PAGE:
KNOXVILLE, Tenn. — With an opportunity to put Tennessee up a score in overtime, Tennessee’s Pig Howard felt the game slip right through his fingers.
After marching down the field on its first and only overtime possession, Tennessee lost the ball and ultimately the game on a costly fumble that led to a touchback. The play was initially ruled a touchdown on the field, but an official review marked the ball as lost before Howard reached the end zone. Georgia defensive end Ray Drew only needed one extra look at the play.
“Whenever that replay was up I actually said it before they reviewed it,” Drew said. “When the video confirmed it, it was like a big weight was lifted off our shoulders.”
It had been a long second half for the defense. After allowing 127 total yards of offense from the Vols in the first half, Georgia allowed Tennessee to get back in the game and gain the lead in the final minutes. A touchdown pass from quarterback Aaron Murray forced overtime, but the fumble paved the way for a 34-31 Georgia victory.
“It’s hard to explain. There are certain things in college football that you can’t put into words,” Drew said. “A play like that was so defining in such a major game like this. It was awesome.”
While Drew had a clear view of the fumble, some of his teammates were blocked out.
Linebacker Jordan Jenkins thought the defense had conceded six before seeing the instant replay.
“All I saw was him (Howard) dive,” Jenkins said. “I thought he scored. I didn’t even know he dropped the ball. I just thought he was out of bounds before he dove, but after I saw it on film I was overjoyed.”
Upon getting possession of the ball, Georgia was calm and conservative with it to start its overtime drive.
“I wanted to advance the ball as best we could without getting too crazy,” Mark Richt said. “We knew we were in field goal range immediately. We tried to get it closer and couldn’t get it closer.”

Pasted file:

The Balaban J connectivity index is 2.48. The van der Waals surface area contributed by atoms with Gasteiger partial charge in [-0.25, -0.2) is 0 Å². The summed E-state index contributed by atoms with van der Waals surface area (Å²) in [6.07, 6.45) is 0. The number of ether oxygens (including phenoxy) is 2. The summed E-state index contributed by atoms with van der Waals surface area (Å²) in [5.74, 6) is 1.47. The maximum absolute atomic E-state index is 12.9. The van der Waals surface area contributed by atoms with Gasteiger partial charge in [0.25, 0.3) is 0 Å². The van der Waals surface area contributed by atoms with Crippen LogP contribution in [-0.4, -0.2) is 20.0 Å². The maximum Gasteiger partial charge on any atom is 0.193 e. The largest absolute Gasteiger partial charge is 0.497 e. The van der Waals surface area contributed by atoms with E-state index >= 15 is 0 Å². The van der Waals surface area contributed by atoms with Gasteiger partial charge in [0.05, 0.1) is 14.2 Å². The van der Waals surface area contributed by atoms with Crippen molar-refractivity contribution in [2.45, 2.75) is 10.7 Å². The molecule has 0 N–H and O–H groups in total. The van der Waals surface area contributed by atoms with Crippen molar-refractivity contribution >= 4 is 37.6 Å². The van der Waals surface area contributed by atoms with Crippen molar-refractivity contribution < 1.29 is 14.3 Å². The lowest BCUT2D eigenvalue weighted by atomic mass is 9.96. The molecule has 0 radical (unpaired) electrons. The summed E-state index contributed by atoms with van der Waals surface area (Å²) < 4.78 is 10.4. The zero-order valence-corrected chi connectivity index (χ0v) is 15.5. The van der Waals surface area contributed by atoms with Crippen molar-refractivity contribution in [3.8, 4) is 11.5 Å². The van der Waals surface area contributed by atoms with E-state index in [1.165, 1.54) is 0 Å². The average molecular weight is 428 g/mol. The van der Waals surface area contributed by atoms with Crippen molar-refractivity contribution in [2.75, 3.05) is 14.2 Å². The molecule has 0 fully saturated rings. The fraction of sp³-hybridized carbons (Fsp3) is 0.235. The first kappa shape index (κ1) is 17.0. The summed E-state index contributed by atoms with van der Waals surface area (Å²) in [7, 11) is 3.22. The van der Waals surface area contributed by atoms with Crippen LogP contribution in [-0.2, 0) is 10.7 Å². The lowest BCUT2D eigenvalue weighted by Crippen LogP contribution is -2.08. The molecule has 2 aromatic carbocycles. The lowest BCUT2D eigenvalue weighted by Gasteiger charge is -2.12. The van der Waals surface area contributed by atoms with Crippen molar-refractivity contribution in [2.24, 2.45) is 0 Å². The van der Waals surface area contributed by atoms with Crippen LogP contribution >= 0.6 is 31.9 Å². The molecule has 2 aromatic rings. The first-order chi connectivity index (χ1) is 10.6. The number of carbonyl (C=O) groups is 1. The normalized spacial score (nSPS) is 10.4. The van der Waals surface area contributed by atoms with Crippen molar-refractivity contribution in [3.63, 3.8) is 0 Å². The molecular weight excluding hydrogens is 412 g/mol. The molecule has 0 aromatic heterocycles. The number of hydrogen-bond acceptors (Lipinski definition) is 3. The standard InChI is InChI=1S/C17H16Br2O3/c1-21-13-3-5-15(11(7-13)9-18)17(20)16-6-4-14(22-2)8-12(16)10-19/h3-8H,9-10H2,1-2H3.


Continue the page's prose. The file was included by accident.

That strategy paid off with a 42-yard field goal from Marshall Morgan to seal the win, which Jenkins was confident would happen well before the Tennessee turnover.
“I just kept thinking of all the little motivational videos we watch,” Jenkins said. “Georgia never quits. Georgia always finds a way to win and that’s what we did today with Marshall Morgan and that definitely helped us.”
Morgan’s field goal was clearly important enough to finish off Georgia’s win over conference foe Tennessee. However, that kick wouldn’t have had such high implications without Howard’s fumble.
“That definitely fueled everybody; you could see on the field,” Jenkins said. “That was a pivotal moment in the game, and it was the most emotional point in the game besides Marshall kicking that game-winning field goal.”
While the entire team was in need of a spark as overtime began, Georgia’s defense needed it more than most. The Dawgs were short a few players such as Tray Matthews and Connor Norman due to injuries sustained in the days leading up to the game. On top of that, it was overtime and fatigue was starting to set in.
“When it comes down to crunch time that’s when it’s got to be right,” Chris Conley said. “We had a lot of guys who were tired and a lot of guys who were out. We practice situations like that so you can be ready when the time comes and I think the guys did a great job of handling that pressure and executing when we needed to.”
One younger player who stepped up in that moment was freshman cornerback Shaq Wiggins. The first-year defensive back came to Georgia from Sandy Creek High School, and high school football wins rarely, if ever hold a candle to winning at Neyland Stadium.
“I had a moment like this in Sandy Creek my junior year when I scored a winning touchdown, but this was big,” Wiggins said.
The fumble that led to Morgan’s eventual field goal was never questioned by the defense. It knew Georgia would get the ball back, Wiggins said.
“Amarlo [Herrera] was the first to recognize it, and I already knew the ball had left his hand before he crossed the pylon,” Wiggins said. “He [Herrera] was all in the ref’s face. That was probably the best play of the game.”